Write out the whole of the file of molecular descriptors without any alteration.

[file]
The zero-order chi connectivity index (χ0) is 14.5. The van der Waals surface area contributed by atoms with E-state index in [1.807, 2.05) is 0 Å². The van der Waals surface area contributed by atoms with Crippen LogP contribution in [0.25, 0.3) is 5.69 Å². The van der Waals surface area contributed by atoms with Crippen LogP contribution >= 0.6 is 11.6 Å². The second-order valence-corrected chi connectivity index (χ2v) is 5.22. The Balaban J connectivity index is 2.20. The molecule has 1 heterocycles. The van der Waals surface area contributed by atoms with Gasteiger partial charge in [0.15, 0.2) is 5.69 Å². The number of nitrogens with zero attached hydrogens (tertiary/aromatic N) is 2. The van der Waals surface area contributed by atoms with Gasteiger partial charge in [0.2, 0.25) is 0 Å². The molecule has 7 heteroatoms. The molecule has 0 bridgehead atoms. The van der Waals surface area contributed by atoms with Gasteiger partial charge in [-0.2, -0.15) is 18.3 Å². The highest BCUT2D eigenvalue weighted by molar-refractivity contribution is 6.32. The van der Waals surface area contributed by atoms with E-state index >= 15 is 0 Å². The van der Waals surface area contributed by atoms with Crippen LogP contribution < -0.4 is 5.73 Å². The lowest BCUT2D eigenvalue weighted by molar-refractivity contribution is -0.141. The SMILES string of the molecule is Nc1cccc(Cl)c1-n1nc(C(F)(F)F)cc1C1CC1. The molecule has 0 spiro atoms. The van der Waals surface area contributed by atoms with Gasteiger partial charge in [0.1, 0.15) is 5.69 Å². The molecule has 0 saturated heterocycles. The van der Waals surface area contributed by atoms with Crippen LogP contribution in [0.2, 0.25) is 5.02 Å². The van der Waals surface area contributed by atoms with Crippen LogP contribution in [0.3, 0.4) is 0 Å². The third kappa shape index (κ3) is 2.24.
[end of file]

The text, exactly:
The zero-order chi connectivity index (χ0) is 14.5. The van der Waals surface area contributed by atoms with E-state index in [1.807, 2.05) is 0 Å². The van der Waals surface area contributed by atoms with Crippen LogP contribution in [0.25, 0.3) is 5.69 Å². The van der Waals surface area contributed by atoms with Crippen LogP contribution >= 0.6 is 11.6 Å². The second-order valence-corrected chi connectivity index (χ2v) is 5.22. The Balaban J connectivity index is 2.20. The molecule has 1 heterocycles. The van der Waals surface area contributed by atoms with Gasteiger partial charge in [0.15, 0.2) is 5.69 Å². The number of nitrogens with zero attached hydrogens (tertiary/aromatic N) is 2. The van der Waals surface area contributed by atoms with Gasteiger partial charge in [0.2, 0.25) is 0 Å². The molecule has 7 heteroatoms. The molecule has 0 bridgehead atoms. The van der Waals surface area contributed by atoms with Gasteiger partial charge in [-0.2, -0.15) is 18.3 Å². The highest BCUT2D eigenvalue weighted by molar-refractivity contribution is 6.32. The van der Waals surface area contributed by atoms with E-state index >= 15 is 0 Å². The van der Waals surface area contributed by atoms with Crippen LogP contribution < -0.4 is 5.73 Å². The lowest BCUT2D eigenvalue weighted by molar-refractivity contribution is -0.141. The SMILES string of the molecule is Nc1cccc(Cl)c1-n1nc(C(F)(F)F)cc1C1CC1. The molecule has 0 spiro atoms. The van der Waals surface area contributed by atoms with Gasteiger partial charge in [0.1, 0.15) is 5.69 Å². The molecule has 0 saturated heterocycles. The van der Waals surface area contributed by atoms with Crippen LogP contribution in [0.2, 0.25) is 5.02 Å². The van der Waals surface area contributed by atoms with Crippen LogP contribution in [0.3, 0.4) is 0 Å². The third kappa shape index (κ3) is 2.24.